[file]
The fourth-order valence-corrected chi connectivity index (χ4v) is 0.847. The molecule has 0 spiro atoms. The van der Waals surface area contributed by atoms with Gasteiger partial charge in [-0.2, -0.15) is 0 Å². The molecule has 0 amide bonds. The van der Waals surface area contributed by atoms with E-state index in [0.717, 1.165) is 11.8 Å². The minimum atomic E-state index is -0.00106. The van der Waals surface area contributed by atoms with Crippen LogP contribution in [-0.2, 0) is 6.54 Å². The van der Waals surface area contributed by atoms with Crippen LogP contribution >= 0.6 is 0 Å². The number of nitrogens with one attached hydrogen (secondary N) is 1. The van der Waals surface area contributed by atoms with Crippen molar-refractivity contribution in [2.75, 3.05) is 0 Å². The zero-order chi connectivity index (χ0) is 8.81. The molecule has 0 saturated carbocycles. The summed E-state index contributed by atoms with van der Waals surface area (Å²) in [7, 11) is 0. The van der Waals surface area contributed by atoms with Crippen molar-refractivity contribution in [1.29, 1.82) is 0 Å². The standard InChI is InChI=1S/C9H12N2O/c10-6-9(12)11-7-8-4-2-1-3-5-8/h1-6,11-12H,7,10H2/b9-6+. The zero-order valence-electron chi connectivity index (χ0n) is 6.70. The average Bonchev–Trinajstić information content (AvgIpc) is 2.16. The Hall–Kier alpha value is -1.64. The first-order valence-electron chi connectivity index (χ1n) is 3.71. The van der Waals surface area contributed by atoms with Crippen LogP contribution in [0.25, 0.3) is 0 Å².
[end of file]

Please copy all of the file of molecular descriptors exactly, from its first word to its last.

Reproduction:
The fourth-order valence-corrected chi connectivity index (χ4v) is 0.847. The molecule has 0 spiro atoms. The van der Waals surface area contributed by atoms with Gasteiger partial charge in [-0.2, -0.15) is 0 Å². The molecule has 0 amide bonds. The van der Waals surface area contributed by atoms with E-state index in [0.717, 1.165) is 11.8 Å². The minimum atomic E-state index is -0.00106. The van der Waals surface area contributed by atoms with Crippen LogP contribution in [-0.2, 0) is 6.54 Å². The van der Waals surface area contributed by atoms with Crippen LogP contribution >= 0.6 is 0 Å². The number of nitrogens with one attached hydrogen (secondary N) is 1. The van der Waals surface area contributed by atoms with Crippen molar-refractivity contribution in [2.75, 3.05) is 0 Å². The zero-order chi connectivity index (χ0) is 8.81. The molecule has 0 saturated carbocycles. The summed E-state index contributed by atoms with van der Waals surface area (Å²) in [7, 11) is 0. The van der Waals surface area contributed by atoms with Crippen molar-refractivity contribution in [1.29, 1.82) is 0 Å². The standard InChI is InChI=1S/C9H12N2O/c10-6-9(12)11-7-8-4-2-1-3-5-8/h1-6,11-12H,7,10H2/b9-6+. The zero-order valence-electron chi connectivity index (χ0n) is 6.70. The average Bonchev–Trinajstić information content (AvgIpc) is 2.16. The Hall–Kier alpha value is -1.64. The first-order valence-electron chi connectivity index (χ1n) is 3.71. The van der Waals surface area contributed by atoms with Crippen LogP contribution in [0.25, 0.3) is 0 Å².